Twitter  Newsroom developers have made a new open source tool to make it easier to graph reader sentiment nie.mn/1gDNk7M  
Nieman Journalism Lab
Pushing to the future of journalism — A project of the Nieman Foundation at Harvard

Fresh off the announcement of their paywall experiment, Politico says it plans to expand its current subscription-based service, Politico Pro, to include trade, agriculture, and education. The company plans to launch even more Pro verticals in 2014. Dylan Byers has the memo, which offers some details into how Politico thinks about making its money:

We believe any successful media company in this age must have multiple revenue streams. In our early years, we were 100 percent reliant on issue advocacy advertising, mainly in print. That worked very well for us, and still does. But a growing newsroom must be supported by a growing business, so we have introduced events and subscriptions over the past 36 months. We still get the vast majority of our revenue from advertising, with online ads growing the fastest. But we project subscriptions will account for 25 percent of our revenue this year and close to 50 percent by 2016, providing the company a nice, sustainable balance. The beauty of subscription revenue is that it’s predictable and not dependent on broader economic and market trends. Like clockwork, more than 95 percent of Pro subscribers renew each year and the few that drop are usually members of Congress who lost reelection or companies that went out of business or merged. In almost every case, Pro subscribers often add new verticals — or more users — to their package each year.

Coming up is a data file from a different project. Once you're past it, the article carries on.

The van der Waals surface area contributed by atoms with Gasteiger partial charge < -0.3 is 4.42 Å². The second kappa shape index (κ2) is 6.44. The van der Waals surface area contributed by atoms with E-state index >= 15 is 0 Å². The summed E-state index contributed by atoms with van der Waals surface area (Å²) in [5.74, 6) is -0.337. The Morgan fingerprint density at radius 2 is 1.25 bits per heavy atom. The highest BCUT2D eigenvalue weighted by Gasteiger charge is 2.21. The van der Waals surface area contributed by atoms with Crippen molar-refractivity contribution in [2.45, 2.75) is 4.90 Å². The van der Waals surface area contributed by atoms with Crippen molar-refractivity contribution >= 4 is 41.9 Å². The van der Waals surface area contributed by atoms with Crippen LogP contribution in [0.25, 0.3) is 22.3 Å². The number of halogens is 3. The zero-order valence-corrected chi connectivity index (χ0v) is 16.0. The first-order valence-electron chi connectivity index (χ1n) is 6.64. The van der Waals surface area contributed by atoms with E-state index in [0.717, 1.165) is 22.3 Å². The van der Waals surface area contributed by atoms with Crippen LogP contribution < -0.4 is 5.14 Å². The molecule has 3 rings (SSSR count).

— Justin Ellis
                                   
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Jake Batsell    April 15, 2014
The daylong summit on new models for supporting journalism examines how the Texas Tribune diversified its funding, the injection of venture capital and private wealth into media, and the future of philanthropy for news.